Chicago may host as many as 1,000 additional Central American children by December, sheltering youth who could wait years to discover if they will be allowed to stay or sent packing.
Already at least 429 children have been placed in Chicago shelters and 319 have been reunited with family members or placed with sponsors in the area since October, according to Republican U.S. Sen. Mark Kirk.
Chicago Mayor Rahm Emanuel wants to expand the city’s capacity for unaccompanied minors, with the federal government picking up the tab and local immigration lawyers offering pro bono counsel.
The city already has nine facilities that hold about 500 children. New shelters should already be equipped for residential use and “not be as conspicuous” in order to minimize any security risks, Emanuel chief of policy Michael Negron told the Chicago Tribune.
“The influx of unaccompanied child migrants is a growing humanitarian crisis that we can no longer ignore,” Emanuel said.
Before 2012, most unaccompanied minors came from Mexico, with just a small fraction from Honduras, Guatemala and El Salvador. But for nearly three years, these proportions have been reversing: now, US Customs and Border Patrol projects that more than 75 percent of apprehended minors will come from the three Central American countries also known as the Northern Triangle.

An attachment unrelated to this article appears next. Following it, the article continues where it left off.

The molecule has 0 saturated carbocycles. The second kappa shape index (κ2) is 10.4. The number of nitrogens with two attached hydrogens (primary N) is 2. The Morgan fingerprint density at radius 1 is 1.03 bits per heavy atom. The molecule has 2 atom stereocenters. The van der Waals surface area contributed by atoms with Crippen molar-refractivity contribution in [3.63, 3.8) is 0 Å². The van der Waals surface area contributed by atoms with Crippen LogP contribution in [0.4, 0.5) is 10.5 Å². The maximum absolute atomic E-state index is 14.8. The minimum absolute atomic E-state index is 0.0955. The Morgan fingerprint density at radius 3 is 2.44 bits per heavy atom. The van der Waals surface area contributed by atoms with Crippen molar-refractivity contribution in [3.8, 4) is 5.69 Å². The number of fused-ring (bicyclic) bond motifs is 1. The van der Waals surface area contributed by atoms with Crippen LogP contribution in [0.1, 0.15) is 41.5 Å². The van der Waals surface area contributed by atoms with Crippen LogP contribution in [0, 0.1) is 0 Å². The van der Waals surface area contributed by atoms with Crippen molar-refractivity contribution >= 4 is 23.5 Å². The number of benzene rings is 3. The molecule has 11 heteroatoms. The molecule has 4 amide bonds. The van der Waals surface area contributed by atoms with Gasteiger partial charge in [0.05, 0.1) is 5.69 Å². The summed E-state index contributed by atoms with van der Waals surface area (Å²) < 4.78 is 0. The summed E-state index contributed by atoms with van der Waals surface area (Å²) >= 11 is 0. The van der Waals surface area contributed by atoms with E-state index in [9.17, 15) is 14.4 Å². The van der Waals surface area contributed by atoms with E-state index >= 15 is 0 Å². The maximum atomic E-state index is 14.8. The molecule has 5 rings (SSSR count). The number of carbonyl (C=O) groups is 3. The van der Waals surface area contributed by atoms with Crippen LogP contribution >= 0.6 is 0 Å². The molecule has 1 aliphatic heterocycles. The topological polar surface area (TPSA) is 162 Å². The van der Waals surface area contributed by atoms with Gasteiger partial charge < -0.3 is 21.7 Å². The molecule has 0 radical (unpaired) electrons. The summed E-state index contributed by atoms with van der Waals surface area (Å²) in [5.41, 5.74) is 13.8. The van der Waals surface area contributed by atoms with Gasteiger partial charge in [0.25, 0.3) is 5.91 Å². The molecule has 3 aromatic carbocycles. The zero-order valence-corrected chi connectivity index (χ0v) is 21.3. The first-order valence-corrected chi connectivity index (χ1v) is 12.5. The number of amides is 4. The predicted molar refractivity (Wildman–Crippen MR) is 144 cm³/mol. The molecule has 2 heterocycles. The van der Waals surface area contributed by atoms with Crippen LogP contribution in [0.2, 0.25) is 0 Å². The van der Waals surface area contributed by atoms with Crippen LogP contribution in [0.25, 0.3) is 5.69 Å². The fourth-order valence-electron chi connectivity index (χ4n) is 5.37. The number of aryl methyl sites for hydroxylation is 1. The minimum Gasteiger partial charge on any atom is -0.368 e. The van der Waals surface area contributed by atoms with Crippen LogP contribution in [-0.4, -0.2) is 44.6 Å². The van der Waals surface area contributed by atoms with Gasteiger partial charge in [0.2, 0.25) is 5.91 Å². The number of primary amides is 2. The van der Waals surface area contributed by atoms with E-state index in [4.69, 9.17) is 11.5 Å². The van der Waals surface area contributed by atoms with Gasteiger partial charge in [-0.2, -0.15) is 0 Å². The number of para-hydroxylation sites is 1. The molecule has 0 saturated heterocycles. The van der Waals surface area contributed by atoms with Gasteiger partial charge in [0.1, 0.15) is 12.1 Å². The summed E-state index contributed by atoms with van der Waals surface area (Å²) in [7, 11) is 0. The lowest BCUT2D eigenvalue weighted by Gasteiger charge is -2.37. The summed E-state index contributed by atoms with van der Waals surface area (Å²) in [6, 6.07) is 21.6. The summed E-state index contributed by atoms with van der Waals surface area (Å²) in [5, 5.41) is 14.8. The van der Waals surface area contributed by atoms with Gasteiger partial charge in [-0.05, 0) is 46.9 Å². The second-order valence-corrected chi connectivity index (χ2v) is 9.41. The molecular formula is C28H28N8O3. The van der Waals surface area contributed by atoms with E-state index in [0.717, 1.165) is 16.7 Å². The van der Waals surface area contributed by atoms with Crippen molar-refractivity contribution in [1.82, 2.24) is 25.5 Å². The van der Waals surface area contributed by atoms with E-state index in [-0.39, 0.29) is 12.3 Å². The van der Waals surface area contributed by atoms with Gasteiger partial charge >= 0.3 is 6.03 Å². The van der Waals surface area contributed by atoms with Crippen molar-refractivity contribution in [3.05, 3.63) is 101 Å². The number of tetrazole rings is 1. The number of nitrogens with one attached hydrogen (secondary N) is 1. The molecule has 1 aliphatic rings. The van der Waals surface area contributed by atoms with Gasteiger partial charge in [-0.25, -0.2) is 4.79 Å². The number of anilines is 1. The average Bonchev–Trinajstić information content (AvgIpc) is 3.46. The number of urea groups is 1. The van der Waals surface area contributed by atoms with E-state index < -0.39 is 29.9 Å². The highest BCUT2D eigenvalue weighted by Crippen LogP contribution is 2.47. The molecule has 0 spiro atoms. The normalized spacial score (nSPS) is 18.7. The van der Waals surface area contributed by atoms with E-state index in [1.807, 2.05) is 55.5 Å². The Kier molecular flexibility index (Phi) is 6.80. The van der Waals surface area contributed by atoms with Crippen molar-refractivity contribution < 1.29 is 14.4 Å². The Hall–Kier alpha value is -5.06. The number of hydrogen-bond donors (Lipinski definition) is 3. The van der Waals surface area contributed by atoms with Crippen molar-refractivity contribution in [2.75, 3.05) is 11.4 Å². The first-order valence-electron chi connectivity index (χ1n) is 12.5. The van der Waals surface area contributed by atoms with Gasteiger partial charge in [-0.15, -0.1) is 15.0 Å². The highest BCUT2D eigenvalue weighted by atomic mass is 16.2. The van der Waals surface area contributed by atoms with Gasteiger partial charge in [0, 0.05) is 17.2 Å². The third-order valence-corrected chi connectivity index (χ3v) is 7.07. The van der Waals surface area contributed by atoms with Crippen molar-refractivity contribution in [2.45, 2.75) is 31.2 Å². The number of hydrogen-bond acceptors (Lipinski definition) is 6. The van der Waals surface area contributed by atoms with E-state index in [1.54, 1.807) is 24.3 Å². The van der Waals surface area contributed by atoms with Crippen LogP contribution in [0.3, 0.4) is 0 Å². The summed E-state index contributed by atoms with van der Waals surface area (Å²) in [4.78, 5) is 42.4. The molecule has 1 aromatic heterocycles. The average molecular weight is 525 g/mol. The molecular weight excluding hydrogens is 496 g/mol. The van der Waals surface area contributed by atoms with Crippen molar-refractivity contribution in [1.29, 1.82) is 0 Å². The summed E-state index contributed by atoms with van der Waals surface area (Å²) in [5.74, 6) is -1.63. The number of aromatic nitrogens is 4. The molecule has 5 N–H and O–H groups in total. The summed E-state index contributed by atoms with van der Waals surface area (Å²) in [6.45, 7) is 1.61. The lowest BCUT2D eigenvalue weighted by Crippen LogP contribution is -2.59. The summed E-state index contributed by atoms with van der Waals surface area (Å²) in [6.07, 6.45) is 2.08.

The Obama Administration estimates it will apprehend 90,000 unaccompanied minors before the end of the fiscal year in September.
While most children crossing the border have hopes of reunification and better opportunities, according to a report by the UN High Commissioner for Refugees, very few cited these as their only reasons for escaping their homeland. Of children leaving El Salvador, 66 percent cited violence at home. For Guatemala and Honduras, that number was 20 percent and 44 percent, respectively.
“My grandmother wanted me to leave, said a 17-year-old from Honduras, according to the report. “She told me, ‘If you don’t join, the gang will shoot you. If you do join, the rival gang will shoot you. But if you leave, no one will shoot you.’”
The countries in the Northern Triangle take three of the top five spots for world’s highest murder rates in 2013. Honduras comes in first, with 90.4 murders per 100,000 people, a number that more than doubled between 2005 and 2010 according to the UN Office on Drugs and Crime. El Salvador and Guatemala are fourth and fifth on the list.
Children who make the dangerous journey from Central America to the Rio Grande are more often than not coming from these countries’ most dangerous cities. A map using data from La Prensa Gráfica during 2009 and 2010 and compiled by data blogger Diego Valle-Jones shows the most violent areas are northern Honduras and all three countries’ capital regions—the very same places from which most of children have arrived.
Therefore, many of these children aren’t just immigrants: they’re refugees, according to advocates pushing for easing the conversation that tries to pit this crisis as a simple immigration matter.
A 16-year-old who participated in the UNHCR report told interviewers about a time a local gang threatened him after he refused to pay them money.
“They held my cousin and me for three hours, tied up,” he said. “My cousin was able to untie the rope and he helped me untie mine. We heard gunshots and we ran. They kept looking for us, but we escaped.”
The Department of Homeland Security screens every unaccompanied child it apprehends in order to determine if they face a “credible threat” in their home country.